Managing Contracts, Permissions and Royalties
Moving toward the utopian paperless operation, book publishers benefit from streamlining front-office operations.
Digital workflow technologies have changed the way books are created, produced and printed. Now, digital tools are beginning to spark some interest in other areas of the publishing organization—specifically, to better manage the wealth of information surrounding rights, royalties and contracts a publishing company amasses.
Nick Allen, vice president of marketing and sales of Quality Solutions Inc., an integrated publishing software and business solutions provider, recalls recent conversations with a woman who manages contracts for a medium-sized publisher. "She lives with this problem every single day," he says. "I can tell you that, in her office—which is about the same size as mine, 12 feet by 14 feet—she has floor-to-ceiling bookcases lining the walls … They're filled with binders of paper contracts. That's how she has to track the information. And that may seem incredibly archaic to some, but that is absolutely the reality for many publishers today."
Managing contractual and royalty information may seem like a problem that could be easily solved with technology—perhaps with a simple relational database—but it can be quite complicated, depending upon a publisher's volume and relationships with contributors.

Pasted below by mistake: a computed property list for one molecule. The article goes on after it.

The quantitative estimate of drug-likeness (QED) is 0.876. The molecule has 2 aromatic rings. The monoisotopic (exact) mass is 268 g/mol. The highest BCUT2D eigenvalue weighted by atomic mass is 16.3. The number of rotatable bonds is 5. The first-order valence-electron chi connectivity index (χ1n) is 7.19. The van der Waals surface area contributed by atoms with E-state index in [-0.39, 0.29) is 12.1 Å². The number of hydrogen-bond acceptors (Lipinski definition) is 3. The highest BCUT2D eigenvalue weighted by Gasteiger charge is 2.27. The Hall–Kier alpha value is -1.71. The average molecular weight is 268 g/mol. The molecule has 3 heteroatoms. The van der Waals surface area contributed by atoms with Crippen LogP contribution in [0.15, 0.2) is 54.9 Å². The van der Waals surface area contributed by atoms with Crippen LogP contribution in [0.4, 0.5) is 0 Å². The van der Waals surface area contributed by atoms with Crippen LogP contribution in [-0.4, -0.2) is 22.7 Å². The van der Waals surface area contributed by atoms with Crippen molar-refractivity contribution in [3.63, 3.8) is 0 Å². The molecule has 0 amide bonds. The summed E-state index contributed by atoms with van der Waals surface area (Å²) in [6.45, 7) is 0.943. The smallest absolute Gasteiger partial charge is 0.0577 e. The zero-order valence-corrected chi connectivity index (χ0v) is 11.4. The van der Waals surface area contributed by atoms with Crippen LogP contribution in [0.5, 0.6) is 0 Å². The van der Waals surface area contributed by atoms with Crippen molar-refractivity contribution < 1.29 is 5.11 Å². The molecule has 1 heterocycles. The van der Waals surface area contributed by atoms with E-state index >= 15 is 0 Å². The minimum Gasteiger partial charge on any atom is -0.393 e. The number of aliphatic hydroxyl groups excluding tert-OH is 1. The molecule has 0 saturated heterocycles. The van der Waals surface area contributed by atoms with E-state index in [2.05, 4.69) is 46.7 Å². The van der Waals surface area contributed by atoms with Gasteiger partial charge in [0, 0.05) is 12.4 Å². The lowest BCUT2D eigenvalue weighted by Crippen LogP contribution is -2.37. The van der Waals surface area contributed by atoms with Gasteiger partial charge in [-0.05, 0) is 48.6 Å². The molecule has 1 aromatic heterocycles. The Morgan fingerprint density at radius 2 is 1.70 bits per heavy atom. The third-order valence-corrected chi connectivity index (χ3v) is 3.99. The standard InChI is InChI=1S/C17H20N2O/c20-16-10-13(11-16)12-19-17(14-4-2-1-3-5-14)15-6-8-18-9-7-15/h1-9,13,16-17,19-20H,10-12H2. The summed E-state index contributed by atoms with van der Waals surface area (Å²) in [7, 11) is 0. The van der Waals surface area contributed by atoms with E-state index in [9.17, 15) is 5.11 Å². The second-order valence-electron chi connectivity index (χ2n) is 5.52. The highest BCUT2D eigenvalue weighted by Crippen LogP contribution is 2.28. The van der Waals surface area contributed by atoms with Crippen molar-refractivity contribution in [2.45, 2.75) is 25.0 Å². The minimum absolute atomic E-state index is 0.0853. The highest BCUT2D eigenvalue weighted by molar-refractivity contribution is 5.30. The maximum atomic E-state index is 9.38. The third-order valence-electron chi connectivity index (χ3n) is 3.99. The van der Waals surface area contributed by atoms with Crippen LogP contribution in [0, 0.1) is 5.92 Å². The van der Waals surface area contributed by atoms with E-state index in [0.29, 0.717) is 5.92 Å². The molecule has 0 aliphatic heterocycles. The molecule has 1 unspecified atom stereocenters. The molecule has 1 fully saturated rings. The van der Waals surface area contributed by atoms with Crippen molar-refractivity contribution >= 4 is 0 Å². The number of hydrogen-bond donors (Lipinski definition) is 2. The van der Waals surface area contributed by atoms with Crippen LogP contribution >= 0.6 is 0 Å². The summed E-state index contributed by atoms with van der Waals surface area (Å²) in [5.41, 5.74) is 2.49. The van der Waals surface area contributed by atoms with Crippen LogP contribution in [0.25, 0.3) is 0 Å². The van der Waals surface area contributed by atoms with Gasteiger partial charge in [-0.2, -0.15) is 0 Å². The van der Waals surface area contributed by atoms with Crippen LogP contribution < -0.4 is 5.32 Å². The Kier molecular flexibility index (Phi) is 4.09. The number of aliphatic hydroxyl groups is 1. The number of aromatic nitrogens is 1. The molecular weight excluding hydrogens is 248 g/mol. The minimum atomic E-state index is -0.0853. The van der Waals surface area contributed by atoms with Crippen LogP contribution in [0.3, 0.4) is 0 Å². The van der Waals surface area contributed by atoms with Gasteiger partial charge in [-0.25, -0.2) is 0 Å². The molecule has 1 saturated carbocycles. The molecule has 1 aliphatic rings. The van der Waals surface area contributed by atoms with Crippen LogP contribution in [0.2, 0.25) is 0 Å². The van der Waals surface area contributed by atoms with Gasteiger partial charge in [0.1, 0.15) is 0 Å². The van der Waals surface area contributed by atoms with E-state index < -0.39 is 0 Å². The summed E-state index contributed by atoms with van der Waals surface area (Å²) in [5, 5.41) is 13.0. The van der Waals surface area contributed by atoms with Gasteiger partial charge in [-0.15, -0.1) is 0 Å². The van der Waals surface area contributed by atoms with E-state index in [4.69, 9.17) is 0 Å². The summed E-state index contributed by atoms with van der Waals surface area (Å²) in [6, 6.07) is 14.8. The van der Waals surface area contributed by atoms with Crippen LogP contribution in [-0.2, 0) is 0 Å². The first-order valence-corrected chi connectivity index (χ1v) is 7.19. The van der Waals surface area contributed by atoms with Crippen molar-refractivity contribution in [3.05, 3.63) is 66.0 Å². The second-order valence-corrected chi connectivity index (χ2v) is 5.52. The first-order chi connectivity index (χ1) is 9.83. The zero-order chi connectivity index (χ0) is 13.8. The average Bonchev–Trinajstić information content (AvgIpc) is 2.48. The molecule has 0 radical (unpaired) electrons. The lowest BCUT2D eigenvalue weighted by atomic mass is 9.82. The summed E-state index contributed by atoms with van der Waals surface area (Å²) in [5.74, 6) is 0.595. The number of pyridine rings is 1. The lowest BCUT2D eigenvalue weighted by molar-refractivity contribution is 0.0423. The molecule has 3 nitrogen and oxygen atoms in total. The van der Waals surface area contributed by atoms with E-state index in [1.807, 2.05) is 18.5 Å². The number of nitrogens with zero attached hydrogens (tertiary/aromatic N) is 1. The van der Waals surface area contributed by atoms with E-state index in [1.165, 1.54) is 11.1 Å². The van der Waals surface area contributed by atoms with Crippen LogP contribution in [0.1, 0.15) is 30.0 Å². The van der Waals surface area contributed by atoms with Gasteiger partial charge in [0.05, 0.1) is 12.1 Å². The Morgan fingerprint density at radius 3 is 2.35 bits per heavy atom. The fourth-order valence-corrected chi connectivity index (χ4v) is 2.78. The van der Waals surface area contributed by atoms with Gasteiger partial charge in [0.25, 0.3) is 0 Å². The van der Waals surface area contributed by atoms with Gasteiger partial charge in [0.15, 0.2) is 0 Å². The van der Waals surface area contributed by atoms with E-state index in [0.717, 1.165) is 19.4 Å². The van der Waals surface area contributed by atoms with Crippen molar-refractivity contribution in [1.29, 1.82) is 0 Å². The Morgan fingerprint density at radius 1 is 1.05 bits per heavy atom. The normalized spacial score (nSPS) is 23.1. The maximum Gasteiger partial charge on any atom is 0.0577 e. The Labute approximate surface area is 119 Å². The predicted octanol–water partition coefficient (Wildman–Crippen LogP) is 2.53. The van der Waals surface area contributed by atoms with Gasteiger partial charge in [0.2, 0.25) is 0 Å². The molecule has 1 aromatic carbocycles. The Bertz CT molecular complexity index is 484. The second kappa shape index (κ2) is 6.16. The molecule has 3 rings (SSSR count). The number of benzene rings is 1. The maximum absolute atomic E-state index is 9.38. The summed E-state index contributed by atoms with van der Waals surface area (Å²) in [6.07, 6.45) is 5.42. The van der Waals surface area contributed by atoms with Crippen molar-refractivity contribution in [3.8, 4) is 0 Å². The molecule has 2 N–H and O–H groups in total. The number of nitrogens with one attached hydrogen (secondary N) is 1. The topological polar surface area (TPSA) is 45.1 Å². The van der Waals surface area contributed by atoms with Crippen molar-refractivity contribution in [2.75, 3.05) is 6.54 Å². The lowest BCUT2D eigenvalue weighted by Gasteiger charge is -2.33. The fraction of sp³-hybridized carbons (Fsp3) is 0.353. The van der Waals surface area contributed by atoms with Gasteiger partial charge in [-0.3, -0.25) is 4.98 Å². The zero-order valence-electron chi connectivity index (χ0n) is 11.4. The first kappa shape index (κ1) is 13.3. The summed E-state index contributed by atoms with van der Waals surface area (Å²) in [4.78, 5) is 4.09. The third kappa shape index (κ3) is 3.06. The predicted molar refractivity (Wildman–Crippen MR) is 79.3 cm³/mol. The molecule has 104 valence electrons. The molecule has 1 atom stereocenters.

"Contract administration has really grown out of the relationship between authors, agents, publishers and lawyers," Allen explains. "Think of how lawyers work. For the most part, they have a boilerplate contract that they've perfected over the years. And then they have variable terms and conditions that get plugged into that boilerplate contract. And that's the information that publishers really have to keep track of."
Seems simple enough, right? Hardly. Think about book publishers that collaborate with an unlimited number of contributors—from writers to illustrators to photographers. If there isn't a system in place for tracking who they've worked with, what their contracts stipulate, how the title has performed in terms of net sales and what they owe to contributors, it can enable things to fall through the cracks and compromise the publisher's reputation in the industry, especially with its network of contributors.